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Posted by on Jun 1, 2022 in Rheumatoid Arthritis | 0 comments

In a nutshell

This study identified predictors of disease flare in patients with early, active rheumatoid arthritis (RA) that had stopped methotrexate (MTX; Otrexup) and/or abatacept (Orencia) treatment after clinical remission was achieved at 12 months. The data showed that patient function (HAQ-DI) and bone erosion based on magnetic resonance imaging (MRI) scans predicted disease flare at 6 months and 12 months after treatment withdrawal.

Some background

RA is a chronic, inflammatory joint disease that causes joint damage, swollen joints, and disability. Symptoms of RA include pain, fatigue, and reduced quality of life (QoL). Disease-modifying anti-rheumatic drugs (DMARDs) are used during early RA treatment until reduction or disappearance of symptoms (remission) or low disease activity is achieved. RA flares (relapses) are associated with painful, stiff joints and may occur with treatment withdrawal. Predicting disease flares can determine which patients can benefit the most from treatment withdrawal.

MRI is a medical imaging technique that has been used to assess joint damage severity and inflammation in patients with RA. Abatacept is a biological drug that reduces inflammation and alters the function of cells responsible for inflammation. A lower DAS28 (CRP) score suggests disease remission. However, it is unknown whether disease flare can be predicted following treatment withdrawal based on MRI findings in patients with DAS28 (CRP)-defined remission at 12 months.

Methods & findings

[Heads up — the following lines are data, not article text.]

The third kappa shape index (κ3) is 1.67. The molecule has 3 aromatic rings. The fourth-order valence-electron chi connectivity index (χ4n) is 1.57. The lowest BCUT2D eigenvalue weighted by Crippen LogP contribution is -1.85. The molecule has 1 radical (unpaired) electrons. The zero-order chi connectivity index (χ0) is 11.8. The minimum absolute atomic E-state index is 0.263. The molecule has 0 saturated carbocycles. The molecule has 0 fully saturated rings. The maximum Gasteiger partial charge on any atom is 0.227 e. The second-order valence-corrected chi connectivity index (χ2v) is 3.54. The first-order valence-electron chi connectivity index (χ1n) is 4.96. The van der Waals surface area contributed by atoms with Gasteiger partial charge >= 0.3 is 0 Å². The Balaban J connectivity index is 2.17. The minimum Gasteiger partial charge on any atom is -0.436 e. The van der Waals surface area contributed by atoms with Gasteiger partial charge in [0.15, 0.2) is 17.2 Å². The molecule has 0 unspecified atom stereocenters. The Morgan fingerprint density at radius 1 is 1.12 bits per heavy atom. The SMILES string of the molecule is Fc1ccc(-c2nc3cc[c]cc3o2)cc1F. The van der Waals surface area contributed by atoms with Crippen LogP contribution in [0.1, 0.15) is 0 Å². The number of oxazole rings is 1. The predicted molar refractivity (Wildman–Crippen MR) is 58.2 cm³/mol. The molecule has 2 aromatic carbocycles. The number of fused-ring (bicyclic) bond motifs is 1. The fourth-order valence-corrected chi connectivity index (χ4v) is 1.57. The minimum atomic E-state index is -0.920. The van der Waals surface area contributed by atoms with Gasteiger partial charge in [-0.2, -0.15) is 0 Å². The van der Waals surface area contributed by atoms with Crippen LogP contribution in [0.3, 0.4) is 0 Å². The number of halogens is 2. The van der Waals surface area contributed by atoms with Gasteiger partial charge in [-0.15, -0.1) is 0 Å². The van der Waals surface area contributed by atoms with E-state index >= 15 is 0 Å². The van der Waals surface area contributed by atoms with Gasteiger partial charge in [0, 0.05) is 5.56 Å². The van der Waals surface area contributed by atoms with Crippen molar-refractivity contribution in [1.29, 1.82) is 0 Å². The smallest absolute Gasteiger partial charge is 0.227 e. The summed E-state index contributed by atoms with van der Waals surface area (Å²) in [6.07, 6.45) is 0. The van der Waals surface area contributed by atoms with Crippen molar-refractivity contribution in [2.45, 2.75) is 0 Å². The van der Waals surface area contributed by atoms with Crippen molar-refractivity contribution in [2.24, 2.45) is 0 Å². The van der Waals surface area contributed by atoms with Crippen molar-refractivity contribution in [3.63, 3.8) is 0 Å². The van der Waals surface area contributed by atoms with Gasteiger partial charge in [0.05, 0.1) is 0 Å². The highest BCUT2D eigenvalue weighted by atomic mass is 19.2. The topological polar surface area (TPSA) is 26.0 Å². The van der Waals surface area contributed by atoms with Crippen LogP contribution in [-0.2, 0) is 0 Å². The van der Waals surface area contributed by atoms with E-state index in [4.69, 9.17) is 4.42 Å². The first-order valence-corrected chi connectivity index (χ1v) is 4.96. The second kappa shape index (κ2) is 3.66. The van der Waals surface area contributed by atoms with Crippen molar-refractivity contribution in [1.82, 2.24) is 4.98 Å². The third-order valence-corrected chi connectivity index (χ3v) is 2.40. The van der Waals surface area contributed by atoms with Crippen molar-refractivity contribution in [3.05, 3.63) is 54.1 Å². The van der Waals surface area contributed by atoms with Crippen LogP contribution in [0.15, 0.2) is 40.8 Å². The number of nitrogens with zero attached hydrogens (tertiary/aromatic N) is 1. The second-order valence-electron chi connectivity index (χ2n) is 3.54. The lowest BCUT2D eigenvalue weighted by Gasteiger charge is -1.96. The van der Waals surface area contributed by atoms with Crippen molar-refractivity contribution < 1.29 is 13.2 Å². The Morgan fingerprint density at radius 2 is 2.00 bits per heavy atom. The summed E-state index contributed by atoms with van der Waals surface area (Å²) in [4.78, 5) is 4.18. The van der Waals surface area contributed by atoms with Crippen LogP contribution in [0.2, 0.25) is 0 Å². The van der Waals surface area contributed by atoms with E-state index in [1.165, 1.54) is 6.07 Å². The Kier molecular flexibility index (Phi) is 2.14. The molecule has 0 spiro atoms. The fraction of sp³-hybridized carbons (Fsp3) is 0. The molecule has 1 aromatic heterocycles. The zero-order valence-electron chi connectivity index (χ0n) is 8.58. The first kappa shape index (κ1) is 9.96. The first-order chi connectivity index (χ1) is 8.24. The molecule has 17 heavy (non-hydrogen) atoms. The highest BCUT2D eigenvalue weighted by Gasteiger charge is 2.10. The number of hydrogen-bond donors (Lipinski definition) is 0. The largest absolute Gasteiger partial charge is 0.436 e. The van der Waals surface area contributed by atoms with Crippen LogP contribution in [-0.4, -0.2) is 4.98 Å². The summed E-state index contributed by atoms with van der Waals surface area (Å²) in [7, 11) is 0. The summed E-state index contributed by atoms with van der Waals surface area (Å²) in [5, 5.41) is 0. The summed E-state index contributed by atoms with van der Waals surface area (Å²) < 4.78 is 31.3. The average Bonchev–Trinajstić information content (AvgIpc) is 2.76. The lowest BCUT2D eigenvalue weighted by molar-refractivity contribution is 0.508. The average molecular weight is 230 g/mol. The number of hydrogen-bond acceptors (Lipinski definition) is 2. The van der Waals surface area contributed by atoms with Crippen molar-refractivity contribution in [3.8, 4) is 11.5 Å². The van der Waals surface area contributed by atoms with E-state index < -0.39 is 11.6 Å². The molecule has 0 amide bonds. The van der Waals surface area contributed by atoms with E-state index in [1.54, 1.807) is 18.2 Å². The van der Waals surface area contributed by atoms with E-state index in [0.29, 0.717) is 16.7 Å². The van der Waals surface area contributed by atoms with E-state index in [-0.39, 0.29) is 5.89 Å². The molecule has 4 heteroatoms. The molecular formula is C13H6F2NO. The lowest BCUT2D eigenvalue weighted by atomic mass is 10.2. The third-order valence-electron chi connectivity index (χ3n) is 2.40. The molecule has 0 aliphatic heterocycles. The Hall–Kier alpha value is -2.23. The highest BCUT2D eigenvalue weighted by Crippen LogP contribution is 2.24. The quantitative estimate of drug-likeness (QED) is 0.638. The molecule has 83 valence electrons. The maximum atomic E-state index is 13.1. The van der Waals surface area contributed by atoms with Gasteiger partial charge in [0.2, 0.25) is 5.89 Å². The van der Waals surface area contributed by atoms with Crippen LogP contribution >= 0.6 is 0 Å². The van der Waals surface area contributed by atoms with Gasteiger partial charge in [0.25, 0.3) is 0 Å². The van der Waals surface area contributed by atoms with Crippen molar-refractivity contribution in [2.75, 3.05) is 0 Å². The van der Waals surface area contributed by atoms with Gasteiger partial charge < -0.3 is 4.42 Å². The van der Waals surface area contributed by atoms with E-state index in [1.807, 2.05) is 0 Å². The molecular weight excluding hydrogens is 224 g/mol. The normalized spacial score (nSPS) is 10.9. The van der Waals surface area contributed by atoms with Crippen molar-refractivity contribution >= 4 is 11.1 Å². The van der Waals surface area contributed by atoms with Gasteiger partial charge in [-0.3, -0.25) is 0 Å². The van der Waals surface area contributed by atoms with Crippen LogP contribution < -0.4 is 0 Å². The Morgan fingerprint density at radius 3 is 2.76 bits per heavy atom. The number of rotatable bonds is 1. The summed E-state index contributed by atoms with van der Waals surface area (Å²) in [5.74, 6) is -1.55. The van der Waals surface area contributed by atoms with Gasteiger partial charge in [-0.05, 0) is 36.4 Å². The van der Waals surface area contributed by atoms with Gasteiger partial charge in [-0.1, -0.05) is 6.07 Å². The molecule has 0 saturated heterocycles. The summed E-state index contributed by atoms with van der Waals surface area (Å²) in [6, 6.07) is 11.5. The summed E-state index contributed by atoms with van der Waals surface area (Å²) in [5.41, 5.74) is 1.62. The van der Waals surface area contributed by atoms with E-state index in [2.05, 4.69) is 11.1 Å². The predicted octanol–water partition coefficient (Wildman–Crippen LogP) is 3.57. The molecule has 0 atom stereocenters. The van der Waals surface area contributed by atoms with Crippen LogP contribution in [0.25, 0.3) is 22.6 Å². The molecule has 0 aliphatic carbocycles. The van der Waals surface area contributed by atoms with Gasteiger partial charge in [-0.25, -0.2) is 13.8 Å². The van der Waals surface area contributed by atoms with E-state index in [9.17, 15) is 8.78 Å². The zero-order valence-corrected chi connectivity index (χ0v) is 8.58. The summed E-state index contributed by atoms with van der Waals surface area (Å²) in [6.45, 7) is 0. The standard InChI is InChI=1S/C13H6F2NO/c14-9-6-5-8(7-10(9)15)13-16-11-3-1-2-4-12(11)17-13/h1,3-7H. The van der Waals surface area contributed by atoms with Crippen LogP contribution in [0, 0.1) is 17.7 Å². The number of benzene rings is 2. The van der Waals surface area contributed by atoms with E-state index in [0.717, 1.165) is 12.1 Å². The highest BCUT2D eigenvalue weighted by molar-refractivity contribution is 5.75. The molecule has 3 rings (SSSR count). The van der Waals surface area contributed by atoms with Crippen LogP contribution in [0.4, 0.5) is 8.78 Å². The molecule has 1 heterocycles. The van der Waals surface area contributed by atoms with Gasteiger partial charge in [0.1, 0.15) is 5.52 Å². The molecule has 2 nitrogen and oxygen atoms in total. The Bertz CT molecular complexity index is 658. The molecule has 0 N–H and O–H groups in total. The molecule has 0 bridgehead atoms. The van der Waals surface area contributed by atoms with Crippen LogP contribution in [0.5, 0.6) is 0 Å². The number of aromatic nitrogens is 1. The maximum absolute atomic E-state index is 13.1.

This study included 172 patients with DAS28 (CRP)-defined remission withdrawal from three RA treatments. 70 patients had received abatacept with MTX. 49 patients were given abatacept only. 53 patients received MTX alone. Patients were assessed based on C-reactive protein (CRP; an inflammation blood marker), DAS28(CRP), Health Assessment Questionnaire-Disability Index (HAQ-DI score), pain, Patient Global Assessment, MRI synovitis, erosion, bone edema, and combined inflammation scores.

After 6 months of treatment withdrawal, 58% of patients had a disease flare. After 12 months, 66% of patients had a flare. Potential predictors of flare at withdrawal were higher HAQ-DI, MRI synovitis (inflammation of the joint), erosion, bone edema, and combined inflammation scores. After 6 months of treatment withdrawal, high HAQ-DI was an independent flare predictor. After 12 months of treatment withdrawal, high MRI erosion scores were independent flare predictors.

The bottom line

The study found that HAQ-DI and MRI measures of bone damage may identify patients with early RA in clinical remission that are likely to have successful treatment withdrawal.

The fine print

The study included a relatively small number of patients with RA from a larger population, so generalizations cannot be made. Flare was not clearly defined in the study. Further studies are needed.

Published By :

Arthritis Research & Therapy

Date :

Feb 16, 2022

Original Title :

Prediction of flare following remission and treatment withdrawal in early rheumatoid arthritis: post hoc analysis of a phase IIIb trial with abatacept.

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